BEIJING, Jan. 2 (PTI) A study finds that black carbon aerosols indirectly affect the mass gain of Tibetan Plateau glaciers by altering long-range water vapor transport in the South Asian monsoon region.
South Asia, which borders the Tibetan Plateau, is one of the world’s highest emitters of black carbon, the researchers said.
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Black carbon aerosol is produced by the incomplete combustion of fossil fuels and biomass, and has the characteristics of strong light absorption.
Many studies have highlighted that black carbon aerosols from South Asia can be transported across the Himalayas to the interior of the Tibetan Plateau.
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The researchers note that black carbon deposits in snow reduce the surface’s albedo — a measure of how much solar radiation is reflected — which could accelerate the melting of glaciers and snowpack, altering hydrological processes and water in the region. resource.
The study, published in Nature Communications, found that South Asian black carbon aerosols have indirectly affected the mass gain of Tibetan Plateau glaciers since the 21st century by altering long-range water vapor transport from the South Asian monsoon region.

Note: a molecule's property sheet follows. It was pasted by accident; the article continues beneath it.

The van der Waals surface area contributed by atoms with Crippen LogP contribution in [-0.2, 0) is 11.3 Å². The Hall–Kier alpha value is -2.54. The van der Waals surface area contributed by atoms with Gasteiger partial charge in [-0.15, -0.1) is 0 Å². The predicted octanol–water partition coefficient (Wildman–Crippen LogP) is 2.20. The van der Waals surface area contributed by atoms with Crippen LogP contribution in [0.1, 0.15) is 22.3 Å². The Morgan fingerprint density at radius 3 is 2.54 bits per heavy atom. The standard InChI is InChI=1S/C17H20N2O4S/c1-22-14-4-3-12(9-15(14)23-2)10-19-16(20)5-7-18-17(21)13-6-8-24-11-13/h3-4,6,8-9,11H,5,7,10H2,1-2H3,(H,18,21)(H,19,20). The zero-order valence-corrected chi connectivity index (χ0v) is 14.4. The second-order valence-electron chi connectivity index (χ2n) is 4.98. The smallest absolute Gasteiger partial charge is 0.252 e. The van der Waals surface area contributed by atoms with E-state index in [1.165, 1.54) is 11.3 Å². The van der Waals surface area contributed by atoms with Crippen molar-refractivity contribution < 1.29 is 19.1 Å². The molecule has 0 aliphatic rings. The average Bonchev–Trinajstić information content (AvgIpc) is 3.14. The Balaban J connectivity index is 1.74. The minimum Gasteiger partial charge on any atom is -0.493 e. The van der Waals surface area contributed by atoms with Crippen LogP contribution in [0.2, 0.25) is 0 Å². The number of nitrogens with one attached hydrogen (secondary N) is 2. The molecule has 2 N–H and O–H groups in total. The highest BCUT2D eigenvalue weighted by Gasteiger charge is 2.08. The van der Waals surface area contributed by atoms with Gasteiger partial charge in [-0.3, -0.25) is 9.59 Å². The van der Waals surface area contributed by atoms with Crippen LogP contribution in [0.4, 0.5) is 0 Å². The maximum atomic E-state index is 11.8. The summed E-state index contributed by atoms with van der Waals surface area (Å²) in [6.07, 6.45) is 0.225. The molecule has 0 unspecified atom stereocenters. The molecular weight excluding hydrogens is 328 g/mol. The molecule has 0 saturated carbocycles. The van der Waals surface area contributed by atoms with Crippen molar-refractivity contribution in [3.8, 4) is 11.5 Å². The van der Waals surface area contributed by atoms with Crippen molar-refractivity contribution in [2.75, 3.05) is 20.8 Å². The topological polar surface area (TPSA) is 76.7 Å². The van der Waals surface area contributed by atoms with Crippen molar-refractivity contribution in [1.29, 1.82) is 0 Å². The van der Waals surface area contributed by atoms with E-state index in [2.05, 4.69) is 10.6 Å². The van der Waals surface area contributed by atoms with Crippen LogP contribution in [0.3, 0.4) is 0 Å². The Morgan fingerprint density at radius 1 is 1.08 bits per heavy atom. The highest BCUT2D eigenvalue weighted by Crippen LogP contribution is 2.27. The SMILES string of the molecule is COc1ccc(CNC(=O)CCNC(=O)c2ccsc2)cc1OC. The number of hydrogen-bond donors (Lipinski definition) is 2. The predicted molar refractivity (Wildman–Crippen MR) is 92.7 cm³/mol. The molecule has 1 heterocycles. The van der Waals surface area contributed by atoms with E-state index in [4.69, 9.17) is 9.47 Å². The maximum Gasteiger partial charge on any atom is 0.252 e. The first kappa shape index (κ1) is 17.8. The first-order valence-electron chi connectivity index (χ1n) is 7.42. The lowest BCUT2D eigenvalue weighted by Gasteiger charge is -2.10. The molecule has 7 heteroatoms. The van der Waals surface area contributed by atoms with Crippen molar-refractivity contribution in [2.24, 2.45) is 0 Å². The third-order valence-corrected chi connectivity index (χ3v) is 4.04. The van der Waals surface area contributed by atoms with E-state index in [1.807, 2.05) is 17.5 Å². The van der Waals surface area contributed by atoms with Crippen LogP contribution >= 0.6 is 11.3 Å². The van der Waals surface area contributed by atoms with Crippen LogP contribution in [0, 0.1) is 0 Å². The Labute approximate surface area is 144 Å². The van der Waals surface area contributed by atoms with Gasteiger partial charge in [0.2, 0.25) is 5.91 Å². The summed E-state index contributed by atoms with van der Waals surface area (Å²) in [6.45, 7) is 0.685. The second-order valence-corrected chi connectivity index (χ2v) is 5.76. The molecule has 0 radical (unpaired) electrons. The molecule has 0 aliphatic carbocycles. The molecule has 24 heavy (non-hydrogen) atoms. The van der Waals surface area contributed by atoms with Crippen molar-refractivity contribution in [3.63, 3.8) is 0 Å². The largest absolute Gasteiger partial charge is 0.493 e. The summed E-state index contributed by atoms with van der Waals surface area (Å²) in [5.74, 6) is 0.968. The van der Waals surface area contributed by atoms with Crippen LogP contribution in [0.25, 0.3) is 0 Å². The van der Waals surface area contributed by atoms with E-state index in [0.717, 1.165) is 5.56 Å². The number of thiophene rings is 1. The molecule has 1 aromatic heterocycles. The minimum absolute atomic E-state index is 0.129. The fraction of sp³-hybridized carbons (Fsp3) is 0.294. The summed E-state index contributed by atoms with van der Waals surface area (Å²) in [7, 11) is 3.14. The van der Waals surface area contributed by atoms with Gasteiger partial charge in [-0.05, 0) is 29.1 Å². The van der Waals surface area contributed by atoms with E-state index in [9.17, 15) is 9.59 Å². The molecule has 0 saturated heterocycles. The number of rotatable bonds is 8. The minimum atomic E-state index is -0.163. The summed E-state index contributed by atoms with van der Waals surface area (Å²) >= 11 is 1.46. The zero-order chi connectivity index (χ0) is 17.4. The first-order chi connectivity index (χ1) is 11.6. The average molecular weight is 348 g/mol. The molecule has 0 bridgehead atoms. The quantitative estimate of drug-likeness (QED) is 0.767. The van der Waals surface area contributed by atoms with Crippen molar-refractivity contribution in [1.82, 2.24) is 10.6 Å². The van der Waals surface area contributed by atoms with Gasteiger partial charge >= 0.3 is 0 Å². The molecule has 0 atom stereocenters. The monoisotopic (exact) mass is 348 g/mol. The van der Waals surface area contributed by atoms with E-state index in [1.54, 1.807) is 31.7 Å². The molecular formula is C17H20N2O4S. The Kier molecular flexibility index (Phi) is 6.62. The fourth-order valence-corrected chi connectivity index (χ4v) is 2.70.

“Black carbon aerosols in South Asia heat the middle and upper atmosphere, thereby increasing the north-south temperature gradient,” said Professor Kang Shichang from the Chinese Academy of Sciences (CAS).
“Correspondingly, the convective activity in South Asia is enhanced, leading to the concentration of water vapor in South Asia. At the same time, black carbon also increases the number of cloud condensation nuclei in the atmosphere,” Shichang said.
The researchers said that these changes in meteorological conditions caused by black carbon aerosols have made more water vapor form precipitation in South Asia, and the ability to transport it northward to the Qinghai-Tibet Plateau has weakened.
As a result, precipitation decreased in the central and southern Tibetan Plateau during the monsoon, especially in the southern Tibetan Plateau, they said.
The reduction in precipitation further contributed to the reduction in glacier mass gain. From 2007 to 2016, the reduction in mass gain caused by precipitation reduction accounted for 11% of the average mass loss of glaciers on the Qinghai-Tibet Plateau and 22.1% of the mass loss of glaciers in the Himalayas.
“Transboundary transport and deposition of black carbon aerosols from South Asia accelerated glacier loss on the Tibetan Plateau.
“At the same time, the reduction of summer precipitation on the Tibetan Plateau will reduce the mass gain of plateau glaciers, which will increase the number of glacier mass deficits,” Shichang added. PTI
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